Microsoft to give chip makers access to WinCE 3.0 source code

InfoWorld |  Development

MICROSOFT HAS FORMED an alliance with 10 leading semiconductor makers with the aim of improving microprocessor support for its next-generation Windows CE operating system, according to Kim Akers, the director of marketing for the embedded and appliance platform group at Microsoft.

The Windows Embedded Strategic Silicon Alliance (WESSA), which will be officially unveiled Tuesday at the Microsoft Developer's Conference in Las Vegas, allows member companies access to the source code of Windows CE 3.0. By getting their hands on the source code, the companies will be able to better customize microprocessors to run the new operating system, which is also known by the code name Talisker.

Although opening the source code of an operating system is becoming more common for companies, such as Sun Microsystems, which opened parts of its Solaris OS to developers last year, one analyst questioned just how far a traditionally secretive company like Microsoft will go.

"Opening up the source code is real popular, because everyone wants to be like Linux now, but Microsoft doesn't have a really good history of doing that," explained Linley Gwennap, the principal analyst at the Mountain View, Calif.-based Linley Group.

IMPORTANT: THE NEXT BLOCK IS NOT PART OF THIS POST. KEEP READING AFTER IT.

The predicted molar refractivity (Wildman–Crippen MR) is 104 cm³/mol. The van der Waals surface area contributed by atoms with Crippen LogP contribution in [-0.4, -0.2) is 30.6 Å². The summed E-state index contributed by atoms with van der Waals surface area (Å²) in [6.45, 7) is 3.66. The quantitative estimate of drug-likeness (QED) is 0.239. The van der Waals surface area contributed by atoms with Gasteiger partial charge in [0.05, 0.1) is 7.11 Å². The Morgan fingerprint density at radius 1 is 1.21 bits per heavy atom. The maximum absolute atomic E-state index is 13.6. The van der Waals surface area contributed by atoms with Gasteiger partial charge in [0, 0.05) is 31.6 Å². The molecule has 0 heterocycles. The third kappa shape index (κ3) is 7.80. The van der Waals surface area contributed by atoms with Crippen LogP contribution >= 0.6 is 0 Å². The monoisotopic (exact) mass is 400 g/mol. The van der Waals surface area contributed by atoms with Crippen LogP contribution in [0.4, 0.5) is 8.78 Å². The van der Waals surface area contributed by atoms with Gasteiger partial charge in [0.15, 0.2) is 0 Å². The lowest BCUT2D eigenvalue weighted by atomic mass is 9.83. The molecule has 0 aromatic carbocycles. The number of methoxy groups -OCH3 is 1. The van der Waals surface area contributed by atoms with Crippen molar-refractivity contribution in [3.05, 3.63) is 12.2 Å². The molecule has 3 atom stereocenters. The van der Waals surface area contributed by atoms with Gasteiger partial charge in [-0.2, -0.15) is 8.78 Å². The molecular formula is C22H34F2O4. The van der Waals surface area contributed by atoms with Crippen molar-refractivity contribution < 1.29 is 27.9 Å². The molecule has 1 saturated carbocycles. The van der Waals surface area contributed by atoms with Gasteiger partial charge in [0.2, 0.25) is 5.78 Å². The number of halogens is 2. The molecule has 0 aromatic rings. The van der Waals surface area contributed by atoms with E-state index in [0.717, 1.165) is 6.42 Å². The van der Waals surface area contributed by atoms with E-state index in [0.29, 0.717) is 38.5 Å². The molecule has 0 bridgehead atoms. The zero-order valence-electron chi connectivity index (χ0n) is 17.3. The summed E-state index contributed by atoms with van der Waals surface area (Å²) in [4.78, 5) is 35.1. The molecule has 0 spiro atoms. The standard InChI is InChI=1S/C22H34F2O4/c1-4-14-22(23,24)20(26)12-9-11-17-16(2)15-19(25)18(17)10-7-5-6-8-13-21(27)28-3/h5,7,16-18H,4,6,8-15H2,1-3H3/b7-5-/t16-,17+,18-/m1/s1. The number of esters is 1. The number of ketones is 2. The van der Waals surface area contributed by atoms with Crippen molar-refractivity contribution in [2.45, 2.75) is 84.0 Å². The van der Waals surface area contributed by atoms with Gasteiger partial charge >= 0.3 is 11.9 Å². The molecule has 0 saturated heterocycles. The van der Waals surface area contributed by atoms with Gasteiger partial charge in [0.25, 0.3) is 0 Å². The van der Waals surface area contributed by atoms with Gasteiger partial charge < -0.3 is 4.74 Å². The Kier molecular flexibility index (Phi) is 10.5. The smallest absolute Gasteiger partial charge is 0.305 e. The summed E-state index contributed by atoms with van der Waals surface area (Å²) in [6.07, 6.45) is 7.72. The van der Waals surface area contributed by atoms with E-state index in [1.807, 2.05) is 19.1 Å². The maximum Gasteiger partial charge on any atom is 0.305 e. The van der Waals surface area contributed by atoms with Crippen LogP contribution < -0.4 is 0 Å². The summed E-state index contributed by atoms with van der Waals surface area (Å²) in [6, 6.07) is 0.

Paul Zorfass, a senior analyst for embedded systems at IDC in Framingham, Mass., feels Microsoft will have to open WinCE's source code at least enough to allow WESSA members to carve out their own improvements to the OS.

"I think they will have to open the code, because in the embedded and appliance market areas we have industrial and consumer devices where the software is so interwoven with the hardware as a firmware that there will be a requirement for [Microsoft] to do some show and tell and for the chip builders to be able to modify and reflect the optimization they have done in their chips," Zorfass said.

Akers said that Microsoft will work with WESSA members to optimize its silicon to the individual components of WinCE such as the browser component, or the TCIP component, and that WESSA members would not be making modifications to WinCE.

"If you use an ARM processor, and you pick that component [of WinCE], all of the latest ARM technology will already be incorporated into the CE OS," Akers said.

The 10 charter members of WESSA are ARM, Alchemy Semiconductor, Cirrus Logic, Hitachi, Intel, MIPS Technologies, National Semiconductor, NEC, Texas Instruments, and Toshiba.

Since it launched Version 2.0 of the Windows CE operating system in 1997, Redmond, Wash.-based Microsoft has been facing fierce competition in the operating system space. Although several companies have licensed Palm's OS for their PDAs, a growing number of prototype devices have also been shown running a version of the free Linux OS, and some competitors, such as Sharp, have been using OSes developed in-house.

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